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Israeli Restaurateurs Broaden Their Horizons With a New Eatery in London

The chefs who made Machneyuda into Jerusalem’s hottest ticket team up with British nightclub owners to open The Palomar

Tal Kra-Oz
May 15, 2014
Photoillustration Tablet Magazine; original photo Yahav Yaakov, courtesy of Machneyuda, London photo Shutterstock
Elad, Granit, and Navon at Machneyuda.Photoillustration Tablet Magazine; original photo Yahav Yaakov, courtesy of Machneyuda, London photo Shutterstock
Photoillustration Tablet Magazine; original photo Yahav Yaakov, courtesy of Machneyuda, London photo Shutterstock
Elad, Granit, and Navon at Machneyuda.Photoillustration Tablet Magazine; original photo Yahav Yaakov, courtesy of Machneyuda, London photo Shutterstock

Five years ago, three chefs in Jerusalem joined forces to create Machneyuda, a restaurant named for the way locals hurriedly pronounce “Machane Yehuda,” the city’s legendary shuk, or market. The cramped eatery—the open kitchen sometimes threatens to spill over into the dining area, which in turn doubles as a pantry—quickly became Jerusalem’s hottest ticket. Even the foodies of Tel Aviv, hitherto unaccustomed to leaving their own culinary mecca, began making pilgrimages.

Building on the success of Machneyuda, the chefs subsequently opened several more restaurants, but they had one thing in common: They were all in Jerusalem.

Until now. On May 27, those Israeli chefs will team up with two British nightlife impresarios to open The Palomar, a new restaurant in London’s Soho district. “We’re going to be doing our own thing: modern Jerusalem cuisine,” said Assaf Granit, one of the chefs. “We think there’s a craving for extreme tastes there, and we’re excited to see what the reaction will be.”

The elements of a typical night out at Machneyuda are by now iconic: the loud, eclectic playlist, which, combined with the kitchen staff’s propensity to imbibe alongside the guests, invariably leads to impromptu haflot—cooks beating on pots and pans with drumsticks while patrons dance on tables. Israel’s popular satire show Eretz Nehederet spoofed the restaurant in a skit, where a young Tel Aviv couple visiting the capital’s “Machneshuk” for the first time is feted by waitstaff prone to singing a lively refrain of “shik shak shuk.” At the entrance, a hostess cheerily informs a suicide bomber and an angry ultra-Orthodox Jew that tonight is not such a good time for them to visit: “We have guests here from Tel Aviv!” (They understand completely, and she serves them drinks while they wait.)

The success of Machneyuda spawned a wave of imitators. Restaurants around the country were mimicking Machneyuda’s humorously descriptive menus: “High-definition” tuna sashimi, Django Unchained-style entrecote, Uri’s mom’s famous semolina cake with tahini ice cream, and even a striped bass dish called “out of the depths I cry to you,” echoing a verse from Psalms. But they lacked Machneyuda’s secret weapons: its chefs—Granit, Yossi Elad, and Uri Navon—who displayed unique wizardry with the seasonal produce on offer in the adjacent market, and an informal atmosphere light-years away from anything resembling fine dining.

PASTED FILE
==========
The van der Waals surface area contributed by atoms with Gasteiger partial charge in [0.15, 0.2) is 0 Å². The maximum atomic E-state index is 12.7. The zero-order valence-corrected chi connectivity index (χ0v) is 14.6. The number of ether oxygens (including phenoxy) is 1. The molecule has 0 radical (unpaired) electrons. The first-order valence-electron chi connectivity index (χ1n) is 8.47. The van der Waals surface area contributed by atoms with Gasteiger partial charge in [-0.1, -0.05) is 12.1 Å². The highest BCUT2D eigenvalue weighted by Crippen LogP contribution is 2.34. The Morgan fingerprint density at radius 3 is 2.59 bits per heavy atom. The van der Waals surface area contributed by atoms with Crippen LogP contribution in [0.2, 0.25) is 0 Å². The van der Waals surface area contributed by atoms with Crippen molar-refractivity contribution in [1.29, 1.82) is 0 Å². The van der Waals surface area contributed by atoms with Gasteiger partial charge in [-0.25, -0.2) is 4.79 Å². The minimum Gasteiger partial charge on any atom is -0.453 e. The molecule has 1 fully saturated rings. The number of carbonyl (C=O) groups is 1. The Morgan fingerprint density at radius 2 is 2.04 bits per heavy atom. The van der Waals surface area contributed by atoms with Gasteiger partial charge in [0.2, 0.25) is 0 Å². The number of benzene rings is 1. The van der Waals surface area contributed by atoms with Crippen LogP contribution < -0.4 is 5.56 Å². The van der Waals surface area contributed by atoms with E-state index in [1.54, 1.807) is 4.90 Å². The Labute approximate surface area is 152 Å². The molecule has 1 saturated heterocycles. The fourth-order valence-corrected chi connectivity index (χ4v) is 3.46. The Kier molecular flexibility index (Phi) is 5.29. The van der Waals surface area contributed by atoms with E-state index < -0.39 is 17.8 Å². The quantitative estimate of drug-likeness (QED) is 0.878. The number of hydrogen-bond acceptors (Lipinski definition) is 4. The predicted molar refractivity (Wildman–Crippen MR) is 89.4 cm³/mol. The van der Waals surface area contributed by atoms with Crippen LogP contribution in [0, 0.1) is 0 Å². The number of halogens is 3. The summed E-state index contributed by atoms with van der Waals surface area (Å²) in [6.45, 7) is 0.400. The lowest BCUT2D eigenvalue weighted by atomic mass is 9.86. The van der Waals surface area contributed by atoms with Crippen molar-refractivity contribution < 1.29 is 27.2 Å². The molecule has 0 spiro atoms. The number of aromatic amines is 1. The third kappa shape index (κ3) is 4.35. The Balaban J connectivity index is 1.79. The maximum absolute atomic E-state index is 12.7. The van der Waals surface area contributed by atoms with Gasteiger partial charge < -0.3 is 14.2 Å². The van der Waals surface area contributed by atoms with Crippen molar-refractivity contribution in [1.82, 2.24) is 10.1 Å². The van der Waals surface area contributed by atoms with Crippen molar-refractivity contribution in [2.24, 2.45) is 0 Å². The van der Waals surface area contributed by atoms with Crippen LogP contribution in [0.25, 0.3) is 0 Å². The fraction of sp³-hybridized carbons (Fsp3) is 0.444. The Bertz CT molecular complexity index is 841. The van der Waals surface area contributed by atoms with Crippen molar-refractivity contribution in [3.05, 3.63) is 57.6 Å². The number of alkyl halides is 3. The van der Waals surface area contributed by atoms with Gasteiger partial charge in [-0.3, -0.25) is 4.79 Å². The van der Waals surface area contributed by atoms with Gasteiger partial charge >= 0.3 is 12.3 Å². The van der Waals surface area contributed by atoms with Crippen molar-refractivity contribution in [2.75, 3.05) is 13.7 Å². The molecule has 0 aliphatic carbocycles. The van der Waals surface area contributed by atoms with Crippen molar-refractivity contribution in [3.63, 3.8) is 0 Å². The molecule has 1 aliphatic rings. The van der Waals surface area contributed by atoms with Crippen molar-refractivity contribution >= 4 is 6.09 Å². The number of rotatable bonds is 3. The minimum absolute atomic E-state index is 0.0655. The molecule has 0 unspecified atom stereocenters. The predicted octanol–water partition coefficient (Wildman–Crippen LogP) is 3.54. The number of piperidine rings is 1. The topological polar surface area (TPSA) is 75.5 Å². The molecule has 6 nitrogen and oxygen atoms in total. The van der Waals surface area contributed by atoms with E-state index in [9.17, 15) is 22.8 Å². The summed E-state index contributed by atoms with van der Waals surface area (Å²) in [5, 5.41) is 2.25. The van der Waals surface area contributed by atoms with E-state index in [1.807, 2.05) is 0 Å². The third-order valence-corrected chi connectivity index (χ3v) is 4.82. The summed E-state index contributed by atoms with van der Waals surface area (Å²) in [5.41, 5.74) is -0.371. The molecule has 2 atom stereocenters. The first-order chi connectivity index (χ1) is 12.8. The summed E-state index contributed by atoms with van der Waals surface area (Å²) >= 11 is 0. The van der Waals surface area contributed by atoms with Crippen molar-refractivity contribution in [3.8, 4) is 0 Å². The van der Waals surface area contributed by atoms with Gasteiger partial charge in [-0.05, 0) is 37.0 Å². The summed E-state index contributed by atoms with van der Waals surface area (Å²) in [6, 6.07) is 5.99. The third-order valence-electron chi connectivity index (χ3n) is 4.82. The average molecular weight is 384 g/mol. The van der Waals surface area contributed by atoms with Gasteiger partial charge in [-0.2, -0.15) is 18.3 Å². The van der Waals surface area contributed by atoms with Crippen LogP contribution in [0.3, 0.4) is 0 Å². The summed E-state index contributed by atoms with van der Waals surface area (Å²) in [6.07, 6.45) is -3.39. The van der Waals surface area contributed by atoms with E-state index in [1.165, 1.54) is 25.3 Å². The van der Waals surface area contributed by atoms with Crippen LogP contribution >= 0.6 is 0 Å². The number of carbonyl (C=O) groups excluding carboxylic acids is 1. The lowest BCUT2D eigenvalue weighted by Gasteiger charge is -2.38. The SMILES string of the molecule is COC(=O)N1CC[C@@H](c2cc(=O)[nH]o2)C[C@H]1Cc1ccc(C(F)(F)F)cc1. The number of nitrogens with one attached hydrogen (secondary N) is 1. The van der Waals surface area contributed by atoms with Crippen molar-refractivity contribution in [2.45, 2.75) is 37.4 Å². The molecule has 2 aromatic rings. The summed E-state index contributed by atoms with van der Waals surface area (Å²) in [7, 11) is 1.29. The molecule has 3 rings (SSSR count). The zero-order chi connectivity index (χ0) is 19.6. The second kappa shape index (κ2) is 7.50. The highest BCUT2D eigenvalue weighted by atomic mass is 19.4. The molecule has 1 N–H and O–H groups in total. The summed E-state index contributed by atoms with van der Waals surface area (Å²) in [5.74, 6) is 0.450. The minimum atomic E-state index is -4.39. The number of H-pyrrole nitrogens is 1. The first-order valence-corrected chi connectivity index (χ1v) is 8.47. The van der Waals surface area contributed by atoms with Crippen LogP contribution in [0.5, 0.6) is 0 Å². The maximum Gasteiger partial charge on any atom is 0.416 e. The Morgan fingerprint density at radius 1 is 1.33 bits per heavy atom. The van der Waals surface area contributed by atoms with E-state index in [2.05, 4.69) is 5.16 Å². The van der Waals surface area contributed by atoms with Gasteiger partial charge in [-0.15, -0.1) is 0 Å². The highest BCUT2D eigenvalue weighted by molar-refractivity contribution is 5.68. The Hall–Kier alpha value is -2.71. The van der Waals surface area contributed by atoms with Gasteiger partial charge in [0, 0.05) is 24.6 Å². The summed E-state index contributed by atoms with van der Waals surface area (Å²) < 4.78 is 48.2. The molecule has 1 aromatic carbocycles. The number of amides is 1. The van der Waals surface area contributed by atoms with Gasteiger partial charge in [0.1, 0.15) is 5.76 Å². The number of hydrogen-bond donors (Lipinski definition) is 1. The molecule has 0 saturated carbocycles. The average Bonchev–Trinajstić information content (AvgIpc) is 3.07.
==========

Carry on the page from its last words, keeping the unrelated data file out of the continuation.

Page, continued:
“I think the trend has come and gone,” Granit told me. “Trends never last for five years. The copycat restaurants have all closed.”

Granit, 35, sports a buzz cut and several tattoos, including one of a buffalo; buffalo is also his nickname, a relic of a heavier past. His is the most famous face of Machneyuda’s three chefs: He made it to the final of Israeli television’s Iron Chef prior to opening Machneyuda and spent the past five months as a judge for Game of Chefs, where he easily stepped into the role of tough guy. (One particularly memorable moment had him kicking a trash can repeatedly in frustration.) The ensuing attention, he said, has been good for business. Today he devotes the majority of his time to managing that business: The Machneyuda group, of which Granit is CEO, now owns and operates five restaurants employing 350 people. “It’s insane,” he said, “like running a factory.”

“The Machne,” Granit said, “was created in the image of its chefs, which is why it’s a little crazy. We wanted a place that could accommodate a fancy tasting menu for business people, while at the same time serve a drunken bachelorette party.” When the chefs rented a place across the street as extra kitchen space, they soon realized that their overflowing restaurant—booked solid months in advance—could use a bar for diners to hang out before their tables were ready. It became the Yudale, a tapas bar in the vein of its older sister and a minor institution in its own right, with an even more raucous atmosphere (and the added advantage, for the spontaneously minded, of accommodating walk-ins).